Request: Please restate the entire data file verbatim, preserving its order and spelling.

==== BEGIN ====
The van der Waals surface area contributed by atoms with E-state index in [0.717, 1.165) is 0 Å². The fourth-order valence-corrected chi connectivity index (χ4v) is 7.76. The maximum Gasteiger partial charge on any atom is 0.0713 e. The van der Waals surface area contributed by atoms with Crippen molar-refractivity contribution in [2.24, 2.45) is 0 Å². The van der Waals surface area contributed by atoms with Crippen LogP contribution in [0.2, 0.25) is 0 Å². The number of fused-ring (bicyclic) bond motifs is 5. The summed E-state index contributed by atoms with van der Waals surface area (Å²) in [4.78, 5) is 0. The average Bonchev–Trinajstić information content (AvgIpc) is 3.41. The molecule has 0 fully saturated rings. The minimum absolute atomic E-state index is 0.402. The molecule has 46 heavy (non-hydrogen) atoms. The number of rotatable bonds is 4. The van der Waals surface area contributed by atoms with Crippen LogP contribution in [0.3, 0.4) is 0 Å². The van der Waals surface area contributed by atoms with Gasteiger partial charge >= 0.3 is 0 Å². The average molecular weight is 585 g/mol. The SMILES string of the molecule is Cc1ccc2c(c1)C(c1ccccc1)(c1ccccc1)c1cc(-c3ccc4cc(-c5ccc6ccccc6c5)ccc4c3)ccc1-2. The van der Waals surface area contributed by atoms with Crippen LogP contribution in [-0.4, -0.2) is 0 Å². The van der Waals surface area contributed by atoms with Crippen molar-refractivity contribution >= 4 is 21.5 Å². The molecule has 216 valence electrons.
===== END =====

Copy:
The van der Waals surface area contributed by atoms with E-state index in [0.717, 1.165) is 0 Å². The fourth-order valence-corrected chi connectivity index (χ4v) is 7.76. The maximum Gasteiger partial charge on any atom is 0.0713 e. The van der Waals surface area contributed by atoms with Crippen molar-refractivity contribution in [2.24, 2.45) is 0 Å². The van der Waals surface area contributed by atoms with Crippen LogP contribution in [0.2, 0.25) is 0 Å². The number of fused-ring (bicyclic) bond motifs is 5. The summed E-state index contributed by atoms with van der Waals surface area (Å²) in [4.78, 5) is 0. The average Bonchev–Trinajstić information content (AvgIpc) is 3.41. The molecule has 0 fully saturated rings. The minimum absolute atomic E-state index is 0.402. The molecule has 46 heavy (non-hydrogen) atoms. The number of rotatable bonds is 4. The van der Waals surface area contributed by atoms with Crippen LogP contribution in [0.3, 0.4) is 0 Å². The van der Waals surface area contributed by atoms with Gasteiger partial charge >= 0.3 is 0 Å². The average molecular weight is 585 g/mol. The SMILES string of the molecule is Cc1ccc2c(c1)C(c1ccccc1)(c1ccccc1)c1cc(-c3ccc4cc(-c5ccc6ccccc6c5)ccc4c3)ccc1-2. The van der Waals surface area contributed by atoms with Crippen LogP contribution in [-0.4, -0.2) is 0 Å². The van der Waals surface area contributed by atoms with Crippen molar-refractivity contribution >= 4 is 21.5 Å². The molecule has 216 valence electrons.